For stationary applications, there are two separate applications which can be considered as Power Applications (requiring less than 1 hour of storage) and Energy Applications that require multiple hours of storage. For power applications, one needs batteries that can be charged – discharged quickly and can cycle for more than 10,000 cycles, while for longer duration applications one could use batteries that provide < 5000 cycles that can still provide 10 + years of operating life. For outdoor applications, energy density may not the be most important factor, while for rooftop solar integration, space constraint is a major factor, and thus higher energy density batteries would be preferred.
ees International: What value and revenue stacks are possible with grid connected energy storage systems and how well we are placed to realize them?
Energy storage technologies can allow multiple value streams for grid connected energy storage systems. These include
- Energy arbitrage by shifting generation from off peak to on peak hours
- Grid ancillary services such as providing frequency regulation and / synchronous reserves
- Providing reactive power support
- Provide ramp rate control by smoothing variability of renewables
- Avoiding or deferring T&D upgrades
ees International: What are the leading Electrical Energy Storage technologies and how does their performance compare?
Batteries, pumped storage systems, ice storage, and heat-based thermal storage make up some of the more common types of energy storage. Pumped Hydro Storage is often referred to as “conventional energy storage”. More recent emerging forms of energy storage, such as batteries, flywheels, and new compressed air energy technologies, are often referred to as “advanced energy storage”. Energy storage technologies can be broadly classified as: mechanical, electrochemical, thermal, electrical and chemical storage. Each type of available energy storage technology has specific attributes as shown below. These factors must be evaluated in order to choose the suitable technology for a specific purpose.
ees International: How are the industry and academic institutions collaborating in developing leading edge electrical energy storage technologies?
Various Indian research institutes and universities have shown interest in energy storage technologies. This includes IESA members such as GERMI, TERI, VJIT and others. Indian national labs like CECRI, VSSC, CMET, ARCI are actively working in this area and in comparison to global standards, there is a great scope to enhance India’s R&D space.
In the past 3 years, India has witnessed the creation of 100s of Accelerators / Incubators that are focusing on information technology/healthcare area. There is a need for a special incubator to nurture energy storage technology startups and provide them with suitable facilities for accelerating their progress from lab to commercialization. IESA has been working on the creation of such Incubator for energy storage sector in line with Atal Innovation Mission (AIM). We’re also working with the Skill India initiative and various academic partners to identify skill and training gaps in this area.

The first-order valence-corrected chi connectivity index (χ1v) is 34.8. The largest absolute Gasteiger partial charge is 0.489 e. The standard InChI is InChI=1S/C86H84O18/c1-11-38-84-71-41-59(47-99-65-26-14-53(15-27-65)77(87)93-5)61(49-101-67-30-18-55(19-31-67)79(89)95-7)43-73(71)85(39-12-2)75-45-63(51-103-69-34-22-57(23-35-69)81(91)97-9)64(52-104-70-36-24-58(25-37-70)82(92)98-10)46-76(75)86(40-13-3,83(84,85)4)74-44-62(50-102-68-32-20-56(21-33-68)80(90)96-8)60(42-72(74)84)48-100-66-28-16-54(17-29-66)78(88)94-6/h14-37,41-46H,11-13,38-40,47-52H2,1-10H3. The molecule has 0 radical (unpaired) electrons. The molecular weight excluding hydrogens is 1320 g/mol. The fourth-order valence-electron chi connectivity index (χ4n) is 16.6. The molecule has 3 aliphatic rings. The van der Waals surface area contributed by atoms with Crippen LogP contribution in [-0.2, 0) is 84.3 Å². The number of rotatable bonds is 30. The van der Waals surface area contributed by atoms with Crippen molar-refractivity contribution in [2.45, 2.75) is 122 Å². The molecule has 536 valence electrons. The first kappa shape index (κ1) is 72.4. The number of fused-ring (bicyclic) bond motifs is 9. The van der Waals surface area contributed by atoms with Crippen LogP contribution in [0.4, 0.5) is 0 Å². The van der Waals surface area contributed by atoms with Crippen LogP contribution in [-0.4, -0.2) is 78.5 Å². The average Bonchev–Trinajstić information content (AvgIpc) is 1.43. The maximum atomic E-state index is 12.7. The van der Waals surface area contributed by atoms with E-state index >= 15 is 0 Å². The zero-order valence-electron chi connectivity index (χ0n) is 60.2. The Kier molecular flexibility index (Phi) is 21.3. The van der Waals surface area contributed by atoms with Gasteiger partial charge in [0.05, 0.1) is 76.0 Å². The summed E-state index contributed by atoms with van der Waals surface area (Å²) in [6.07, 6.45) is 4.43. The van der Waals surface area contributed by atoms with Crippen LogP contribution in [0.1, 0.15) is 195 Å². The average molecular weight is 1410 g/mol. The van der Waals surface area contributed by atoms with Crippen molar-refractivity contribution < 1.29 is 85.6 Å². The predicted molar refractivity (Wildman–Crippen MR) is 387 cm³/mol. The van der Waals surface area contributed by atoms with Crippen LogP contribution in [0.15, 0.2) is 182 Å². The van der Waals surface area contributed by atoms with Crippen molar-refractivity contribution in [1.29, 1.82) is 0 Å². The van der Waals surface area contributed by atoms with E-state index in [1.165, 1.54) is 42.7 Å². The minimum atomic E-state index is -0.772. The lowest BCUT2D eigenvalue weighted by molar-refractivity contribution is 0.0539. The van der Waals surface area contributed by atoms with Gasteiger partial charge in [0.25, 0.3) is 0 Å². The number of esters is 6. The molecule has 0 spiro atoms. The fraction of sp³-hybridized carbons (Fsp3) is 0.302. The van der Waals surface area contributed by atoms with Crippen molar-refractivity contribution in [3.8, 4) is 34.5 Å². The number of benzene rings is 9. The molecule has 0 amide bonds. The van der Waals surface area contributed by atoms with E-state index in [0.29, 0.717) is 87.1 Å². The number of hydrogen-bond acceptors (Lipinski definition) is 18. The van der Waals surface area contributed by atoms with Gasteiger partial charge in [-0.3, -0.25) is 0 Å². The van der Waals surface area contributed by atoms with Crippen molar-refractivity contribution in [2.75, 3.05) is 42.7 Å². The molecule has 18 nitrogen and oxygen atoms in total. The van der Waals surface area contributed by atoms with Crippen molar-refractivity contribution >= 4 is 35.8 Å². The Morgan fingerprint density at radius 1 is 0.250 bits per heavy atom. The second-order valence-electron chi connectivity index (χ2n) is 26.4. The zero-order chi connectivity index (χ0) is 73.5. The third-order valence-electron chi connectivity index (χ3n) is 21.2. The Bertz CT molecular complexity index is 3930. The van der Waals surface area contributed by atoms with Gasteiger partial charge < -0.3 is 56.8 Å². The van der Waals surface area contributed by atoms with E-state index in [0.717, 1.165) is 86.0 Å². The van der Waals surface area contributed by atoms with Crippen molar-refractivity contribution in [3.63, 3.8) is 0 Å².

ees International: Though the battery price has been falling steadily, it looks like we have not as yet reached the inflection point. How will the growing EV and Grid storage markets in tandem with the technology development play out, in bringing about the EES revolution?
India has the potential to deploy over 300 GWH of energy storage by 2022. We anticipate this to focus on 3 areas, EVs, behind the meter energy storage and grid scale energy storage. We are already seeing the inflection point for deployment of energy storage in commercial EVs such as eRickshaws and distributed applications to displace diesel usage. Other key applications include supporting meeting the targets set by national wind and solar mission as well as meeting the energy access goals set up by the Prime Minister. EV market would be driven by 3 wheelers and commercial transport vehicles during next 5 years.
ees International: What is the current Energy Storage market in India and how big the market would grow in the next five years? How is IESA engaged in promoting the interests of the EES industry in India?
According to IESA estimates the current annual market is ~15GWh including the conventional storage technologies such as lead acid batteries. There’s been a fast adoption of li-ion batteries for applications such as diesel usage reduction for DG sets. We expect that within the next 5 years the annual market would grow to 30-50 GWh including EVs and newer stationary storage applications. IESA estimates the market for energy storage would grow to over 300 GWh during 2018-25.
IESA was launched in 2012 to promote energy storage, micro grid technologies and EVs in India. Since then, the IESA network has grown rapidly and currently has 80+ members who are exploring opportunities for energy storage, microgrids and EVs. Our members include a good mix of energy storage technology providers, power conversion system providers, system integrations, project developers, large users, potential investors as well as research institutions. The aim of IESA network is to help members understand the various energy storage technologies, business applications and intertwined policy/regulatory issues. IESA team works with these members to help them make an informed decision on technology adoption and target markets.
We are also working with policy makers and regulators and have been part of Renewable Integration Taskforce for Ministry of Power and CEA during 2013-14, part of Energy Storage and Hybrids standing committee for Ministry of New and Renewable Energy during 2014-16. Also working with CEA, CERC and Forum of Regulators to enable adoption of these emerging technologies in India. IESA has taken leadership in drafting the national Energy Storage Mission and has also contributed to developing energy storage safety roadmap for India, which includes the creation of stationary energy storage safety standards under BIS.
To promote domestic manufacturing, we have partnered with IEEMA to host the masterclass for providing insights to CXOs of Indian companies who are looking to diversifying in the energy storage industry.
ees International: Which Indian states are the leading energy storage pioneers with their latest policies and tenders?
State Governments like Karnataka, Telangana and Maharashtra have made a promising move by announcing their own policies to promote the development of Electric Mobility Infrastructure and providing incentives for manufacturing of EVs and energy storage. In recent months various tenders by SECI, BESCOM, NTPC, NLC were floated in states like Andhra Pradesh, Himachal Pradesh and Andaman & Nicobar islands.
ees International: What kind of workshop are you planning to provide at Intersolar India, taking place on December 11-13, 2018 in Bangalore, Karnataka?
IESA is the associate partner for Intersolar India and is looking forward to witness a collaborative engagement. IESA will be having a booth where it will showcase how energy storage is becoming an emerging business option for most of the new companies and also for large business houses. IESA workshop will address the underlying techno-commercial trends in energy storage as well as provide insights into changing regulatory and business models that are creating a unique opportunity. IESA team and experts will share their experiences from around the globe and discuss its relevance for India.
Dr. Rahul Walawalkar,
India Energy Storage Alliance (IESA): www.indiaesa.info